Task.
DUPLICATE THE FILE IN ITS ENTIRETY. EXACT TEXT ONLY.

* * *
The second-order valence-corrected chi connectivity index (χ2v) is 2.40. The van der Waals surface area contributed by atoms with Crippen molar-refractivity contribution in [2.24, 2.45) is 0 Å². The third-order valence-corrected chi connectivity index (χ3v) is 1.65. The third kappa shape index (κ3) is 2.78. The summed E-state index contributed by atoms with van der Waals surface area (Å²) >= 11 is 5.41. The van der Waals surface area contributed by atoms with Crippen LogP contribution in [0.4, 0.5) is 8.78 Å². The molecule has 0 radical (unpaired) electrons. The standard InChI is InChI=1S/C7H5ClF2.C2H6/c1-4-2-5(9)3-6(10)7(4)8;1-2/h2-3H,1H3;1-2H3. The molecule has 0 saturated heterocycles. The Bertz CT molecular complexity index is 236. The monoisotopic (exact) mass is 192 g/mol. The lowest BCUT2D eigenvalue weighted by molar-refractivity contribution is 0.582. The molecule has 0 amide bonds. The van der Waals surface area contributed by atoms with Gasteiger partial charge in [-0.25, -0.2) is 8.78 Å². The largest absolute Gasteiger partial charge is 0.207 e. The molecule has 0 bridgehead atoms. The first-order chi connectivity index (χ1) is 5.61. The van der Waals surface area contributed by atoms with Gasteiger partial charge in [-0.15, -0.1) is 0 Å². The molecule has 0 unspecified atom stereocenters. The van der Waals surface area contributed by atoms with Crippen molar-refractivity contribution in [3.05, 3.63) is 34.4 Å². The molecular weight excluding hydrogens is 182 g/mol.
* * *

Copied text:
The second-order valence-corrected chi connectivity index (χ2v) is 2.40. The van der Waals surface area contributed by atoms with Crippen molar-refractivity contribution in [2.24, 2.45) is 0 Å². The third-order valence-corrected chi connectivity index (χ3v) is 1.65. The third kappa shape index (κ3) is 2.78. The summed E-state index contributed by atoms with van der Waals surface area (Å²) >= 11 is 5.41. The van der Waals surface area contributed by atoms with Crippen LogP contribution in [0.4, 0.5) is 8.78 Å². The molecule has 0 radical (unpaired) electrons. The standard InChI is InChI=1S/C7H5ClF2.C2H6/c1-4-2-5(9)3-6(10)7(4)8;1-2/h2-3H,1H3;1-2H3. The molecule has 0 saturated heterocycles. The Bertz CT molecular complexity index is 236. The monoisotopic (exact) mass is 192 g/mol. The lowest BCUT2D eigenvalue weighted by molar-refractivity contribution is 0.582. The molecule has 0 amide bonds. The van der Waals surface area contributed by atoms with Gasteiger partial charge in [-0.25, -0.2) is 8.78 Å². The largest absolute Gasteiger partial charge is 0.207 e. The molecule has 0 bridgehead atoms. The first-order chi connectivity index (χ1) is 5.61. The van der Waals surface area contributed by atoms with Gasteiger partial charge in [-0.15, -0.1) is 0 Å². The molecule has 0 unspecified atom stereocenters. The van der Waals surface area contributed by atoms with Crippen molar-refractivity contribution in [3.05, 3.63) is 34.4 Å². The molecular weight excluding hydrogens is 182 g/mol.